I have the published diary of a pioneer woman who kept a journal as she and her parents crossed the prairies in a covered wagon during the expansion of the American West. A single lady and her brother were also making the trek, and this diary keeper wrote (a bit jealously) that the single lady was quite homely, yet she was so lively and so much fun that every evening all the unmarried young bucks fluttered over to her campfire like moths to a flame.
    Like you, Mary/Kathryn, I prefer heroes who are flawed. Perfection is boring. Flawed heroes are so much more interesting!

    Reply
  57. Sherrie, here. Oh, what a delectable subject! I’d have to say that intelligence is probably tops on my list for a hero. Next, as Jo Beverley mentioned, is chemistry. I’m not so concerned about looks, because I have found that if the guy is intelligent and the chemistry is right, looks don’t matter, and in fact he *becomes* attractive in my eyes. Side note: I was once engaged to a drop dead gorgeous guy: 6’4″, killer smile, sexy as all get-out, double degrees–a veterinarian AND a lawyer, smart as a whip. And narcissistic. Oh my. I’m glad we never married.
    I have the published diary of a pioneer woman who kept a journal as she and her parents crossed the prairies in a covered wagon during the expansion of the American West. A single lady and her brother were also making the trek, and this diary keeper wrote (a bit jealously) that the single lady was quite homely, yet she was so lively and so much fun that every evening all the unmarried young bucks fluttered over to her campfire like moths to a flame.
    Like you, Mary/Kathryn, I prefer heroes who are flawed. Perfection is boring. Flawed heroes are so much more interesting!

    Reply
  58. Sherrie, here. Oh, what a delectable subject! I’d have to say that intelligence is probably tops on my list for a hero. Next, as Jo Beverley mentioned, is chemistry. I’m not so concerned about looks, because I have found that if the guy is intelligent and the chemistry is right, looks don’t matter, and in fact he *becomes* attractive in my eyes. Side note: I was once engaged to a drop dead gorgeous guy: 6’4″, killer smile, sexy as all get-out, double degrees–a veterinarian AND a lawyer, smart as a whip. And narcissistic. Oh my. I’m glad we never married.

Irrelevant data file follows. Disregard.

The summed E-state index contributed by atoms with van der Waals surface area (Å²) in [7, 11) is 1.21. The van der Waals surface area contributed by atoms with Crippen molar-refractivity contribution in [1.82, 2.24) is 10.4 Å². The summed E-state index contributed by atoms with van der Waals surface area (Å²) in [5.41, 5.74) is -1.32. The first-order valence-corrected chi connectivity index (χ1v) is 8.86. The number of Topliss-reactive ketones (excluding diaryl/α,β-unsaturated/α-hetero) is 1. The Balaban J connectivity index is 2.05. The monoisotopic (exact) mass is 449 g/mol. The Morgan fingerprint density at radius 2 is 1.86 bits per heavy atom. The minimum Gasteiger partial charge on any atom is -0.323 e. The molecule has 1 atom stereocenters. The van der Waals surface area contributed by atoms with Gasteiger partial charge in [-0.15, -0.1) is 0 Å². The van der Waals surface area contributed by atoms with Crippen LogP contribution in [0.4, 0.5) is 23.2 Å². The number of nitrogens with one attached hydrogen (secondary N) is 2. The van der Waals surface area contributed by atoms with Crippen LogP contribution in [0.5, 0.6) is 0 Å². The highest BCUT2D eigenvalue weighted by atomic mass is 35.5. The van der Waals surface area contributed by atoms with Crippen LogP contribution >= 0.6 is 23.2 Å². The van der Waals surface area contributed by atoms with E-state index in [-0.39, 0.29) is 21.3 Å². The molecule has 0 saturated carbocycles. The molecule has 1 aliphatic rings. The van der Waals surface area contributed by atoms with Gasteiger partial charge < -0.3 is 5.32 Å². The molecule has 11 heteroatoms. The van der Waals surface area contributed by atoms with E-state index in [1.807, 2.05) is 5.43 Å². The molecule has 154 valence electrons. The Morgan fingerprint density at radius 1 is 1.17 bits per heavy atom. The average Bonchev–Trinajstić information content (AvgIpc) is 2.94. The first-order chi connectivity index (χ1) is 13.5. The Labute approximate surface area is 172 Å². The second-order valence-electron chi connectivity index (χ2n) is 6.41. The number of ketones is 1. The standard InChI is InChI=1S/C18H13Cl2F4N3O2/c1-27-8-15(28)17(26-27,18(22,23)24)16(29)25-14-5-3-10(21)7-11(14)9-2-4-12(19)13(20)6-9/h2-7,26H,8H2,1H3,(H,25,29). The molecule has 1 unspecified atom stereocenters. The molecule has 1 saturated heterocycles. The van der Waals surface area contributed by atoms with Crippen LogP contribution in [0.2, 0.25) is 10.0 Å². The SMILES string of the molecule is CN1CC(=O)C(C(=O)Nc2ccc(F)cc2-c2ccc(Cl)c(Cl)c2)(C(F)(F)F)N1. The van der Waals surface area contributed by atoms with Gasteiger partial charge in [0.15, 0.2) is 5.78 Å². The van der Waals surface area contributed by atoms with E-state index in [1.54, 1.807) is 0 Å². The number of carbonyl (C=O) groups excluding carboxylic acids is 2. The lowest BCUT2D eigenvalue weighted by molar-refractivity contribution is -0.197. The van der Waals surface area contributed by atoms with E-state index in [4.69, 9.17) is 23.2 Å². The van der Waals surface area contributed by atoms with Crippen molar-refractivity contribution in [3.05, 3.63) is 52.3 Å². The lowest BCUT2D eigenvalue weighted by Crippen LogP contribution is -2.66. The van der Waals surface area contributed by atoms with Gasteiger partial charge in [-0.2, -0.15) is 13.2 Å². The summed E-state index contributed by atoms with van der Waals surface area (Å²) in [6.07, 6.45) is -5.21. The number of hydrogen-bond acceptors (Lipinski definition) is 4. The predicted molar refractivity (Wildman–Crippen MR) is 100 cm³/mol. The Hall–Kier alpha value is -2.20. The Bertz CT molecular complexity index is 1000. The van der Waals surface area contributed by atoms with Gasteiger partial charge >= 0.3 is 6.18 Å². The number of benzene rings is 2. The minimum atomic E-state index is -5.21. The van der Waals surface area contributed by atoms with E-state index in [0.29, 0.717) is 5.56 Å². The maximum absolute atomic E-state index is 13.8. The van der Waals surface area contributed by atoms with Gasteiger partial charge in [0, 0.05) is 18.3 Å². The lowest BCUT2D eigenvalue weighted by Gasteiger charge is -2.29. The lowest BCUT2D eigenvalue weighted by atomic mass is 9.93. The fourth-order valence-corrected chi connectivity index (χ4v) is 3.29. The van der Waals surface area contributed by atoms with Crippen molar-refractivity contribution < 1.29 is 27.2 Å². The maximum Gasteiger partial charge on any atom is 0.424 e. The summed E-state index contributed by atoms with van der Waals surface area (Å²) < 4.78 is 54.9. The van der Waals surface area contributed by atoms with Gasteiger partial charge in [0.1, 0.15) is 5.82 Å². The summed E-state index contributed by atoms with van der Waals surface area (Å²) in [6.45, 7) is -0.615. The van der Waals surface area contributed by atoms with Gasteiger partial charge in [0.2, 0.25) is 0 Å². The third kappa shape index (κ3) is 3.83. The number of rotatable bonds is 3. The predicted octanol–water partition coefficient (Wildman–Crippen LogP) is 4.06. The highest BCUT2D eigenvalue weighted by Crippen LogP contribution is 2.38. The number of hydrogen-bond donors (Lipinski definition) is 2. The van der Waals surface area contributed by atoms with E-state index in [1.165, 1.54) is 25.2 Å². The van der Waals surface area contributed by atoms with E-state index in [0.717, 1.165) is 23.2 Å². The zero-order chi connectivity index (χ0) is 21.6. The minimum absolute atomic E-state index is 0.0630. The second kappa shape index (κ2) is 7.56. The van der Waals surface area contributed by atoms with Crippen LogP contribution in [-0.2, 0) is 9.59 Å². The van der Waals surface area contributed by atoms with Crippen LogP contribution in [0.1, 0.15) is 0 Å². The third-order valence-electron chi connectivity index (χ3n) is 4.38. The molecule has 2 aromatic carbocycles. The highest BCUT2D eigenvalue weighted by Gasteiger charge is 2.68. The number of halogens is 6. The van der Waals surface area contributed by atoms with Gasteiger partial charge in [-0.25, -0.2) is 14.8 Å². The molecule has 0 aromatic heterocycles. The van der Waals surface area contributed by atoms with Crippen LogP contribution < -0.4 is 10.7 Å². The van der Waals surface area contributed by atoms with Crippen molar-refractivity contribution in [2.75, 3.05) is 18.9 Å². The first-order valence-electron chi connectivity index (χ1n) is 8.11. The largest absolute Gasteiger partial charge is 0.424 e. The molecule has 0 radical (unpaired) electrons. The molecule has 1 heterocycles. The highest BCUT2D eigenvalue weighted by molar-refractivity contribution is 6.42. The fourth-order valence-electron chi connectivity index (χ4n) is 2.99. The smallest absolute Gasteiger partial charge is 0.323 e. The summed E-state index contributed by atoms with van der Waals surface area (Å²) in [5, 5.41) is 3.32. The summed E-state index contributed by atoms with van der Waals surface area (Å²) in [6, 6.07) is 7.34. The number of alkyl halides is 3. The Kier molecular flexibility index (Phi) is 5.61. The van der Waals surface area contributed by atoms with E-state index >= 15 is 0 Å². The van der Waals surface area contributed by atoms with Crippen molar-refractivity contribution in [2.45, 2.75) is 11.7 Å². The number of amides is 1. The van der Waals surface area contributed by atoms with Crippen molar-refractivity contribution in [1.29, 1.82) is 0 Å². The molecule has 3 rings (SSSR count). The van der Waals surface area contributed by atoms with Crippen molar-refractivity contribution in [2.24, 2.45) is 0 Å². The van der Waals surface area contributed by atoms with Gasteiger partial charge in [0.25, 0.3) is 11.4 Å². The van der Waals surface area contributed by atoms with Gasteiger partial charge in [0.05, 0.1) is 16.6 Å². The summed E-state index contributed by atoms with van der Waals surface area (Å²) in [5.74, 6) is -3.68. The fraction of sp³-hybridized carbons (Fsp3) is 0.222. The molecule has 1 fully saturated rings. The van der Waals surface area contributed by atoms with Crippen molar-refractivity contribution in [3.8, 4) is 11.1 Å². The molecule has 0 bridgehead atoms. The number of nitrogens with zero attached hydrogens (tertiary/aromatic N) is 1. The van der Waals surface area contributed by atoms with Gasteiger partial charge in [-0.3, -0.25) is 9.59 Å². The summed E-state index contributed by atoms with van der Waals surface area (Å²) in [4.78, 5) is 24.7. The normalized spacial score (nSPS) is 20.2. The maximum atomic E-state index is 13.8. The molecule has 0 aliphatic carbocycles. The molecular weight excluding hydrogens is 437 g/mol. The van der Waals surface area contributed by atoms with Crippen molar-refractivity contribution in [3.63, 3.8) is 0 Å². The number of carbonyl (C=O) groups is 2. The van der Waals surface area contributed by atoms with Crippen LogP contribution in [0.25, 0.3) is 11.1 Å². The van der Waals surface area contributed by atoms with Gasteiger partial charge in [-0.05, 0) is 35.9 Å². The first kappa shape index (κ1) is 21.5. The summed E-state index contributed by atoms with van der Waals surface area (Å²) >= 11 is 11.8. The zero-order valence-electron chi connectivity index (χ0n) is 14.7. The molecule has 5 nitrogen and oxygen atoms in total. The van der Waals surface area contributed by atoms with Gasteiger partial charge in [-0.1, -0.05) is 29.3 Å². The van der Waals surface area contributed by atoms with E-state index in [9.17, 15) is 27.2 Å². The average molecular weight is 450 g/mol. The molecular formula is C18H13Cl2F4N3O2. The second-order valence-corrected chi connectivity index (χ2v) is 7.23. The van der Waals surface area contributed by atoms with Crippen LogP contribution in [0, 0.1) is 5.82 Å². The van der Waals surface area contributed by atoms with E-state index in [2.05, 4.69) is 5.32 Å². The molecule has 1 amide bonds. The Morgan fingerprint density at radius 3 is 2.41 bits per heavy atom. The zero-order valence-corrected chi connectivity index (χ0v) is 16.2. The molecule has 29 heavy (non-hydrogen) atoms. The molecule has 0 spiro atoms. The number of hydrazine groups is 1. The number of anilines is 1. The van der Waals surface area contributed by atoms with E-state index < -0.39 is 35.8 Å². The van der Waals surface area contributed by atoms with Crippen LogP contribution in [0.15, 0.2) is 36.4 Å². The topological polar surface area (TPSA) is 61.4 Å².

I have the published diary of a pioneer woman who kept a journal as she and her parents crossed the prairies in a covered wagon during the expansion of the American West. A single lady and her brother were also making the trek, and this diary keeper wrote (a bit jealously) that the single lady was quite homely, yet she was so lively and so much fun that every evening all the unmarried young bucks fluttered over to her campfire like moths to a flame.
    Like you, Mary/Kathryn, I prefer heroes who are flawed. Perfection is boring. Flawed heroes are so much more interesting!

    Reply
  59. Sherrie, here. Oh, what a delectable subject! I’d have to say that intelligence is probably tops on my list for a hero. Next, as Jo Beverley mentioned, is chemistry. I’m not so concerned about looks, because I have found that if the guy is intelligent and the chemistry is right, looks don’t matter, and in fact he *becomes* attractive in my eyes. Side note: I was once engaged to a drop dead gorgeous guy: 6’4″, killer smile, sexy as all get-out, double degrees–a veterinarian AND a lawyer, smart as a whip. And narcissistic. Oh my. I’m glad we never married.
    I have the published diary of a pioneer woman who kept a journal as she and her parents crossed the prairies in a covered wagon during the expansion of the American West. A single lady and her brother were also making the trek, and this diary keeper wrote (a bit jealously) that the single lady was quite homely, yet she was so lively and so much fun that every evening all the unmarried young bucks fluttered over to her campfire like moths to a flame.